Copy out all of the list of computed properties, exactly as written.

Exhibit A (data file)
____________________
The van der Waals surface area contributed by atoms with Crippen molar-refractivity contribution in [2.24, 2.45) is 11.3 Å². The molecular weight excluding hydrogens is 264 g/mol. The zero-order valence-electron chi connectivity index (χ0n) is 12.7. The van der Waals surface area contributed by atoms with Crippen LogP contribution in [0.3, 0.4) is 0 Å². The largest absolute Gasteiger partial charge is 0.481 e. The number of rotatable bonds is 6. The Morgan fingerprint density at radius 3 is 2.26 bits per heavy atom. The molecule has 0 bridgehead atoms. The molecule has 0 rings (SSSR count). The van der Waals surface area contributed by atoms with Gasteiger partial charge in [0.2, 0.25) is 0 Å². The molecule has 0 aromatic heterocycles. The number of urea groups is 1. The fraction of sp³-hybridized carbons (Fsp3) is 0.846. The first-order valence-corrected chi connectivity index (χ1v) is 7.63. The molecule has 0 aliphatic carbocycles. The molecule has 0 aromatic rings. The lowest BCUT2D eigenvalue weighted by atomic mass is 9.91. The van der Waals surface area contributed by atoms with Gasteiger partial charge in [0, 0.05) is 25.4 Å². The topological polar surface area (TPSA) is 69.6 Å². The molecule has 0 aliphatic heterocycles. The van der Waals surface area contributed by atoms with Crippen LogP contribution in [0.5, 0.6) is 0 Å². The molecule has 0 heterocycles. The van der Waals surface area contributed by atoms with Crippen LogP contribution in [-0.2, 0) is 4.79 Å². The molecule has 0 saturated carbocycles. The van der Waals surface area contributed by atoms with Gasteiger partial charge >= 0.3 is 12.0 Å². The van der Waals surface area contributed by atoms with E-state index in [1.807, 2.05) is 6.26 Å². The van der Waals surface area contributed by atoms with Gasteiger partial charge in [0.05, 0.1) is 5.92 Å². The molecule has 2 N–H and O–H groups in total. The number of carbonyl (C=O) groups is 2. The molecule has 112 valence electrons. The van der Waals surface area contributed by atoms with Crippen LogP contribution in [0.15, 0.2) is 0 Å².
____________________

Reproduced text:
The van der Waals surface area contributed by atoms with Crippen molar-refractivity contribution in [2.24, 2.45) is 11.3 Å². The molecular weight excluding hydrogens is 264 g/mol. The zero-order valence-electron chi connectivity index (χ0n) is 12.7. The van der Waals surface area contributed by atoms with Crippen LogP contribution in [0.3, 0.4) is 0 Å². The largest absolute Gasteiger partial charge is 0.481 e. The number of rotatable bonds is 6. The Morgan fingerprint density at radius 3 is 2.26 bits per heavy atom. The molecule has 0 bridgehead atoms. The molecule has 0 rings (SSSR count). The van der Waals surface area contributed by atoms with Gasteiger partial charge in [0.2, 0.25) is 0 Å². The molecule has 0 aromatic heterocycles. The number of urea groups is 1. The fraction of sp³-hybridized carbons (Fsp3) is 0.846. The first-order valence-corrected chi connectivity index (χ1v) is 7.63. The molecule has 0 aliphatic carbocycles. The molecule has 0 aromatic rings. The lowest BCUT2D eigenvalue weighted by atomic mass is 9.91. The van der Waals surface area contributed by atoms with Gasteiger partial charge in [0, 0.05) is 25.4 Å². The topological polar surface area (TPSA) is 69.6 Å². The molecule has 0 aliphatic heterocycles. The van der Waals surface area contributed by atoms with Crippen LogP contribution in [0.5, 0.6) is 0 Å². The molecule has 0 heterocycles. The van der Waals surface area contributed by atoms with Crippen LogP contribution in [-0.2, 0) is 4.79 Å². The molecule has 0 saturated carbocycles. The van der Waals surface area contributed by atoms with Gasteiger partial charge >= 0.3 is 12.0 Å². The van der Waals surface area contributed by atoms with E-state index in [1.807, 2.05) is 6.26 Å². The van der Waals surface area contributed by atoms with Gasteiger partial charge in [0.05, 0.1) is 5.92 Å². The molecule has 2 N–H and O–H groups in total. The number of carbonyl (C=O) groups is 2. The molecule has 112 valence electrons. The van der Waals surface area contributed by atoms with Crippen LogP contribution in [0.15, 0.2) is 0 Å².